Coming of age in the late 70’s in a post Vietnam world I began my art career truly believing that we would never fight a war again thanks to the activism of the 60’s. I was one of the men born between ‘57, and ‘59, who were completely exempt from Selective Service registration. The aerial bombardment of Iraq in 1991 took me by surprise and began, for me, a gradual realization that I was a pivotal player in the cultural/political shift from a draft military to our current all volunteer military. Thus began a desire to evolve my aesthetic to change and take on more relevant content. Much of my work has since gained an activist perspective in order to begin identifying and defining emerging moral calculi.
I grew up in a suburban “development” in Poughkeepsie, New York 100 miles north of NYC. After winning the Charles Burchfield Scholarship for Art I attended Pratt Institute in Brooklyn in 1976. Upon graduation I found myself confronted with a burgeoning Neo-expressionist art scene in New York City’s East Village and much of the artistic activity was played out as artist organized shows in various nightclubs and alternative spaces. My work thus adopted an edgy, graphic, second-wave graffiti sensibility, while still attempting to resolve issues of boundary, structure and device in relation to easel painting. In 1994 I moved to Maine with my wife and two children. I joined the Union of Maine Visual Artists in 1995 and served on the board of Directors of Waterfall Arts from 1999 to 2009. My work has been exhibited at the Center for Maine Contemporary Art and at the University of Maine Museum of Art, where it was acquired into their permanent collection in 2014. I was awarded a mid career Esther and Adolph Gottlieb Foundation Grant in 2017 and have been selected to appear in New American Paintings, No. 140, Northeast Issue in 2019.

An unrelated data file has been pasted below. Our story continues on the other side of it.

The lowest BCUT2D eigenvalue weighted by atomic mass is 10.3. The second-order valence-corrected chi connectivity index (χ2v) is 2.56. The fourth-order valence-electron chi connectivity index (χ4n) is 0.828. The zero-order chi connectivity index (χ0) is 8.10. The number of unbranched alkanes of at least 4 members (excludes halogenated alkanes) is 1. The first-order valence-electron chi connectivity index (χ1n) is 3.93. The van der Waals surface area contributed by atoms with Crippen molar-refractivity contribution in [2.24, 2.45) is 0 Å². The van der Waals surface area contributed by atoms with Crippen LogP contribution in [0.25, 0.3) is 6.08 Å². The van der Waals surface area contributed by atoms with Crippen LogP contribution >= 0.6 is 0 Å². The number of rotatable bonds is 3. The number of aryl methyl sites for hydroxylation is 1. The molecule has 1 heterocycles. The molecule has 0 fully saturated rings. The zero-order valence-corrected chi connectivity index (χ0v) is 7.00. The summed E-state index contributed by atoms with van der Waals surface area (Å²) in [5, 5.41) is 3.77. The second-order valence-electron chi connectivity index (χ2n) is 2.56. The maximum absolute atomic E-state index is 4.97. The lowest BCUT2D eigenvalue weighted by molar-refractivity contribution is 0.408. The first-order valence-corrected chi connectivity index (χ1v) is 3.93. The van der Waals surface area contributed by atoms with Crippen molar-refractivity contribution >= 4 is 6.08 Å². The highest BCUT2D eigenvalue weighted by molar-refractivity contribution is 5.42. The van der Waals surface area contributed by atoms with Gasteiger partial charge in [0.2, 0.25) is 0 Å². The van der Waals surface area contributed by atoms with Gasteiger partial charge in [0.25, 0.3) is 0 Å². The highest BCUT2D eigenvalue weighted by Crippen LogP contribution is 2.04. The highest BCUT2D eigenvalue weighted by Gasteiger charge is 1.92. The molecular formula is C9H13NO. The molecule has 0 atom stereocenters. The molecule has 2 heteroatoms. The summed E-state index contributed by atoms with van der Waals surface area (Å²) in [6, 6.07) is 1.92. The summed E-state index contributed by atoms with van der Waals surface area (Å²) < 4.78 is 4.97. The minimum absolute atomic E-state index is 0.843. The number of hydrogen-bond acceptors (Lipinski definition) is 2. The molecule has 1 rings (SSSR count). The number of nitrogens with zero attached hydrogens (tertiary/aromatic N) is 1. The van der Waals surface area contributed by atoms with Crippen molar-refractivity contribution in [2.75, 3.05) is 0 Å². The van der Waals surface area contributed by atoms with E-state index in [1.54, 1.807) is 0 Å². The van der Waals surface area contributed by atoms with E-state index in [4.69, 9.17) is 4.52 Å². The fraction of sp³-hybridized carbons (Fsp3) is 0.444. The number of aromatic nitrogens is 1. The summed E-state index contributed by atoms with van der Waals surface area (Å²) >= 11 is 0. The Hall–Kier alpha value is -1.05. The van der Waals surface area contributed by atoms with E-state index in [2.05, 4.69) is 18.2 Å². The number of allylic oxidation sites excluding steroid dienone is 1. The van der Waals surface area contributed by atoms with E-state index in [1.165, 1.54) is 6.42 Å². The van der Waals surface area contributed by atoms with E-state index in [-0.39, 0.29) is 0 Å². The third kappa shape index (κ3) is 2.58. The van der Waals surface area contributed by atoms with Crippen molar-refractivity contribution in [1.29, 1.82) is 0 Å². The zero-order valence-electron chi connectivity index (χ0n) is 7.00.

SATURDAY JANUARY 26 - SATURDAY FEBRUARY 9th
“MR. T” BANNED IN CAMDEN!
“On exhibit here are a collection of works on paper that take their starting point from one person, but more than representing an individual they explore a larger world of compartmentalized identities coughed up since Donald Trump has taken office, as supporters and detractors alike are swept along in his parade, scurrying to find footing. Gone are the formalities of diplomacy, leadership and decorum of years gone by and instead what has come forward is a feed back loop regurgitating the darkest of brash, wind driven madness that popular America has cultivated since its inception. From Twitter blue to Ajax white to Everlast red our identities, affiliations and alignments are caught up in a blur of interconnected alliances. As we attempt to untangle ourselves from the onslaught of storms, the suffocating mantle of stripes or the submerged life-blood within the earth’s strata, deeper issues of cooperation versus division and ultimately survival, loom in the background.”
Kenny Cole November 2018